• “This is a classic piece of ethnomusicological work, including notations, close musical analysis, and references to the Hornbostel-Sachs system. It has an excellent structure and is very well written.” 
  • “Although focused on one minority group in a remote part of Vietnam, the issues addressed are major ones: majority attitudes toward and policies on minority ethnic groups, the role of the state in music performance and education, music as propaganda, folklorization.” 
  • Ó Briain “allows the complexity of minority representation to shine. The ethnographies here are really cogent. We get to know individuals, venues, different populations. The sonic detail is excellent. Transcriptions are used well and not just inserted.”
  • “I really like the range of audio/video recordings, from field recordings to music videos. Many of these examples correspond to thick descriptions in the text—the text and AV materials are integrated in a way that is all too rare.”

Honourable Mention

The Legacy of Tanzanian Musicians Muhidin Guromo and Hassan Bitchuka: Rhumba Kiserebuka!, by Frank Gunderson (Lexington Books, 2018)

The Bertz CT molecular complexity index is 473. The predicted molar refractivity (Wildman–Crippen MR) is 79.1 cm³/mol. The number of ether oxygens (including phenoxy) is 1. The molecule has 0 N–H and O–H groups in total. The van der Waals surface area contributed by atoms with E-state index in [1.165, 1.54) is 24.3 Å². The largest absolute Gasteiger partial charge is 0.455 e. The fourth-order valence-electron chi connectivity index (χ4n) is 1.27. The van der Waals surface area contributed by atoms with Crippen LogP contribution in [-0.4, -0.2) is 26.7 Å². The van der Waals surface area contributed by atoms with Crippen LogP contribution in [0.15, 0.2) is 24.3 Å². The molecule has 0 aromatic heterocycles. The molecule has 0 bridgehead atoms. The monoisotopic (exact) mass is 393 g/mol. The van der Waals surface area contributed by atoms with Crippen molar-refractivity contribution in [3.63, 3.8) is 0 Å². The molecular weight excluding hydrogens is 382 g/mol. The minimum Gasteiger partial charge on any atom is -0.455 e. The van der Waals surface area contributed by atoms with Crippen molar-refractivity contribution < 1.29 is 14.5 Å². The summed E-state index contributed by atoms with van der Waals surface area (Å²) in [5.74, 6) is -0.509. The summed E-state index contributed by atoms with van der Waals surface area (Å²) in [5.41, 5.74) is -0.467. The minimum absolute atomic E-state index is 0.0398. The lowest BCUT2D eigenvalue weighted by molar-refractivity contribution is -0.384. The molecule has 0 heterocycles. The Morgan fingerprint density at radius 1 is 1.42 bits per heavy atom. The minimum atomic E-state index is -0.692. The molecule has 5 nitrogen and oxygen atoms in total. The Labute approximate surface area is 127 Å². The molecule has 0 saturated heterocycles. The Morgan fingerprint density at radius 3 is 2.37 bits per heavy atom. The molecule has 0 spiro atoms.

• “This is an evocative ethnography which describes music well via the lives of the musicians that make it; it is fresh and innovative. The author writes passionately and enthusiastically which makes for engaging reading.”
  • “He leaves no doubt about his commitment and depth of knowledge.”
  • Gunderson “draws on a tremendous amount of information from numerous sources and enlivens his narrative in a way that keeps the reader interested to know more.”
  • “His camaraderie with the two musicians is a model for other researchers, and he goes out of his way to let their voices be heard.”
  • “The author clearly knows the field extremely well and is thus able to craft the various parts of the narratives--interview transcripts, vignettes, descriptions, etc.--in a rigorous and seamless manner that allows readers to understand the broader contexts and issues.”
  • “In an era where we struggle to decolonize scholarship, we commend Gunderson for writing a bilingual book that local non-English speakers will appreciate.”

Best Documentary Film or Video


Home Coming—The Ethnography of Dong (Kam) People’s New Year, directed by Qiaoqiao Cheng (Shanghai Music Publishing House and Shanghai A&V Electronic Literature and Publishing House, 2019)